Introduction Usually night and shift work have been associated with insomnia and fatigue. The current industry model implies the existence of many groups of night workers. For this reason we consider of interest to conduct a systematic review to evaluate the relationship between shift or night work as risk factors for health.
Objectives Evaluate the relationship between shift or night work as a risk factor for health and performance for working.
Methodology Literature review from Pubmed database (01/10/2015) with keywords (“sleep disorder or insomnia”) and (occupational or workplace) and active filters: last 5 years, human, Spanish, English or French.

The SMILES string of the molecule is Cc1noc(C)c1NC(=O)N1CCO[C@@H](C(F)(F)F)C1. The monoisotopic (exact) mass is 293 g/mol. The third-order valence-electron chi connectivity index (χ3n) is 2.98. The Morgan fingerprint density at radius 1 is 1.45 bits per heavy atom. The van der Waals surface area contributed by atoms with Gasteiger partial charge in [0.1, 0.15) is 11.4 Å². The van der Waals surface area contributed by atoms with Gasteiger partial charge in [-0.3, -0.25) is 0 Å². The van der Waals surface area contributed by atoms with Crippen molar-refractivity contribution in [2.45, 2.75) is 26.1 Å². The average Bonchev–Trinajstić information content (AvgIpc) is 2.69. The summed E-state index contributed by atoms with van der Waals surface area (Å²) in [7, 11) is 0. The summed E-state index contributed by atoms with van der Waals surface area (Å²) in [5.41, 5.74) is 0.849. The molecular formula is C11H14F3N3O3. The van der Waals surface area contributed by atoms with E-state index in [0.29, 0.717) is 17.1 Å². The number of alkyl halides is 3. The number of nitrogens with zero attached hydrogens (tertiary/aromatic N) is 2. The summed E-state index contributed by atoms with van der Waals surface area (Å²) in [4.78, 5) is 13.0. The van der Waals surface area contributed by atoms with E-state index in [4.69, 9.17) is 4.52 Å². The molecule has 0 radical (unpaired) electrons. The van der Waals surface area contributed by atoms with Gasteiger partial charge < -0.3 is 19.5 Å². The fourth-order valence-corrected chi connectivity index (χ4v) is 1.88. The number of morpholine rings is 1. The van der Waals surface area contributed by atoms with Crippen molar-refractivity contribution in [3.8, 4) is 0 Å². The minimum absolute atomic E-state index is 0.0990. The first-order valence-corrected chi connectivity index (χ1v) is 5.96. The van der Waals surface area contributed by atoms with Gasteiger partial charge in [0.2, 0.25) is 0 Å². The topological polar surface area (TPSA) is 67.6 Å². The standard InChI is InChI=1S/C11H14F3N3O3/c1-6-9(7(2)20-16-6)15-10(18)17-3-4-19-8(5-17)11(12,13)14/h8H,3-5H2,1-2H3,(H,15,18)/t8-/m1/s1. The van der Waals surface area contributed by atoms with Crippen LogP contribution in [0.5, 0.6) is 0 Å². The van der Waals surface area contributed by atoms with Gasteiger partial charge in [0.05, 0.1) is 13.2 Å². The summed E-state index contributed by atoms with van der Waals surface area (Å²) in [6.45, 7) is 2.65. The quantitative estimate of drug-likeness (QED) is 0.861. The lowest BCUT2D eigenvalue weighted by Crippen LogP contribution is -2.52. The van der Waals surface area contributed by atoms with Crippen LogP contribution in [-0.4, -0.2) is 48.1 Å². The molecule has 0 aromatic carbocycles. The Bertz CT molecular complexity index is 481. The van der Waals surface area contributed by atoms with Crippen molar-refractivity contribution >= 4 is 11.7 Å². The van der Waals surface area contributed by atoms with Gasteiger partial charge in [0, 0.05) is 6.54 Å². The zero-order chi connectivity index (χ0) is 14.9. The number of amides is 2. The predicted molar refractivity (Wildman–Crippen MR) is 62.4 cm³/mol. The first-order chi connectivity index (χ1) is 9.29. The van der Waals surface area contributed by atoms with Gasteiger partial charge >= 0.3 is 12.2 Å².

571 publications were found, of which 141 were selected from title critical lecture (3 independent reviewers, and articles were selected if 2 or 3 of the 3 reviewers agree).
Critical lecture of abstracts for 5 reviewers was performed and 35 of the 141 were selected. 6 of 141 papers were not found.
Results In this review, a relationship between shift and night work with loss of sleep (OR 1.17-4.1) and increased accidents (OR 1.62) is observed.
Time control, sleep 2–3 hours during the night shift, and working maximum 3 consecutive night days, are also seen as protective factors.
Conclusions Night and shift work is related to insomnia and fatigue, which leads to a reduced work capacity and increased accidents; although it seems that it does not lead to premature ageing.
It would be desirable to identify profiles of night workers (owls) and evaluate the effects of the double presence with these types of work, especially in women. There is controversy as to whether these jobs can cause anxiety disorder and/or depression.